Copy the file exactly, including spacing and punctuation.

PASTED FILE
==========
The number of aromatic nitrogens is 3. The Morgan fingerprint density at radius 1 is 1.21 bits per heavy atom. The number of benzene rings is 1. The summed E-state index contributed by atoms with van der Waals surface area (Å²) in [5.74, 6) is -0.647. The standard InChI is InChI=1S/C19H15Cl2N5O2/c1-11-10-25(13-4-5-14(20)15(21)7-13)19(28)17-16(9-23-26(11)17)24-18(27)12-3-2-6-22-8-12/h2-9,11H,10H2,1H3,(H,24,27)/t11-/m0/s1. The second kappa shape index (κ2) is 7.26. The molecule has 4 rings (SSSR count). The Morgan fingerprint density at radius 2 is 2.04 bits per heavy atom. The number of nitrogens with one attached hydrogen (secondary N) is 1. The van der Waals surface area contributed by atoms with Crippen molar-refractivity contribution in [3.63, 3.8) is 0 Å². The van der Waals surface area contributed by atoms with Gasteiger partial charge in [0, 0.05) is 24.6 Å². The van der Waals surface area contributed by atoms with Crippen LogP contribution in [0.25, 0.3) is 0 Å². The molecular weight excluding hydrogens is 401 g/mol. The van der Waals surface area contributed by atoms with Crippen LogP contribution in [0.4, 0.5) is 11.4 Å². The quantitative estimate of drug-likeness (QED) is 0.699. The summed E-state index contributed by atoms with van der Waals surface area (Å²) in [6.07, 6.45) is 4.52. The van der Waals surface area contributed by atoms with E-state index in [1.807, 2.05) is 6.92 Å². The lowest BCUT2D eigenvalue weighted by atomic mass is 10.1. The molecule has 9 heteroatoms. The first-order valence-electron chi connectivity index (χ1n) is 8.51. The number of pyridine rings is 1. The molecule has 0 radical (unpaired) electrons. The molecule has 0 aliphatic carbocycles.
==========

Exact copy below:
The number of aromatic nitrogens is 3. The Morgan fingerprint density at radius 1 is 1.21 bits per heavy atom. The number of benzene rings is 1. The summed E-state index contributed by atoms with van der Waals surface area (Å²) in [5.74, 6) is -0.647. The standard InChI is InChI=1S/C19H15Cl2N5O2/c1-11-10-25(13-4-5-14(20)15(21)7-13)19(28)17-16(9-23-26(11)17)24-18(27)12-3-2-6-22-8-12/h2-9,11H,10H2,1H3,(H,24,27)/t11-/m0/s1. The second kappa shape index (κ2) is 7.26. The molecule has 4 rings (SSSR count). The Morgan fingerprint density at radius 2 is 2.04 bits per heavy atom. The number of nitrogens with one attached hydrogen (secondary N) is 1. The van der Waals surface area contributed by atoms with Crippen molar-refractivity contribution in [3.63, 3.8) is 0 Å². The van der Waals surface area contributed by atoms with Gasteiger partial charge in [0, 0.05) is 24.6 Å². The van der Waals surface area contributed by atoms with Crippen LogP contribution in [0.25, 0.3) is 0 Å². The molecular weight excluding hydrogens is 401 g/mol. The van der Waals surface area contributed by atoms with Crippen LogP contribution in [0.4, 0.5) is 11.4 Å². The quantitative estimate of drug-likeness (QED) is 0.699. The summed E-state index contributed by atoms with van der Waals surface area (Å²) in [6.07, 6.45) is 4.52. The van der Waals surface area contributed by atoms with E-state index in [1.807, 2.05) is 6.92 Å². The lowest BCUT2D eigenvalue weighted by atomic mass is 10.1. The molecule has 9 heteroatoms. The first-order valence-electron chi connectivity index (χ1n) is 8.51. The number of pyridine rings is 1. The molecule has 0 radical (unpaired) electrons. The molecule has 0 aliphatic carbocycles.